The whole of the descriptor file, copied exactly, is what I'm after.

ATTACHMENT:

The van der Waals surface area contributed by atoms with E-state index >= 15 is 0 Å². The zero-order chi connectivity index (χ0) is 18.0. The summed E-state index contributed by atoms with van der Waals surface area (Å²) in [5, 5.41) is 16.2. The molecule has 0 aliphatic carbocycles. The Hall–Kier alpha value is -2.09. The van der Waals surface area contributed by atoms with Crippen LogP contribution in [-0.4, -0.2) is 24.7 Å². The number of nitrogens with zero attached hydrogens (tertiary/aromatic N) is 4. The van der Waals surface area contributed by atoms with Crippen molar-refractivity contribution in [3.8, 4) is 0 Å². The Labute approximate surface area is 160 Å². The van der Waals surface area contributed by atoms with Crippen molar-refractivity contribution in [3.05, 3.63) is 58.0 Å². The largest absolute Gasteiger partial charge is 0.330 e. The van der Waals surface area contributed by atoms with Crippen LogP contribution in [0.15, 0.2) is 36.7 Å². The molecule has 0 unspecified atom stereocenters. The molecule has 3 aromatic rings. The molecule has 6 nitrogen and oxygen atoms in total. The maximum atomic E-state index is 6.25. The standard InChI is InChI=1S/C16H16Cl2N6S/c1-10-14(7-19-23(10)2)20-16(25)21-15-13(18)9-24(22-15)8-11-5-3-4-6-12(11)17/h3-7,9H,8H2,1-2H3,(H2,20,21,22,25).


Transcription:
The van der Waals surface area contributed by atoms with E-state index >= 15 is 0 Å². The zero-order chi connectivity index (χ0) is 18.0. The summed E-state index contributed by atoms with van der Waals surface area (Å²) in [5, 5.41) is 16.2. The molecule has 0 aliphatic carbocycles. The Hall–Kier alpha value is -2.09. The van der Waals surface area contributed by atoms with Crippen LogP contribution in [-0.4, -0.2) is 24.7 Å². The number of nitrogens with zero attached hydrogens (tertiary/aromatic N) is 4. The van der Waals surface area contributed by atoms with Crippen molar-refractivity contribution in [3.8, 4) is 0 Å². The Labute approximate surface area is 160 Å². The van der Waals surface area contributed by atoms with Crippen molar-refractivity contribution in [3.05, 3.63) is 58.0 Å². The largest absolute Gasteiger partial charge is 0.330 e. The van der Waals surface area contributed by atoms with Crippen LogP contribution in [0.15, 0.2) is 36.7 Å². The molecule has 0 unspecified atom stereocenters. The molecule has 3 aromatic rings. The molecule has 6 nitrogen and oxygen atoms in total. The maximum atomic E-state index is 6.25. The standard InChI is InChI=1S/C16H16Cl2N6S/c1-10-14(7-19-23(10)2)20-16(25)21-15-13(18)9-24(22-15)8-11-5-3-4-6-12(11)17/h3-7,9H,8H2,1-2H3,(H2,20,21,22,25).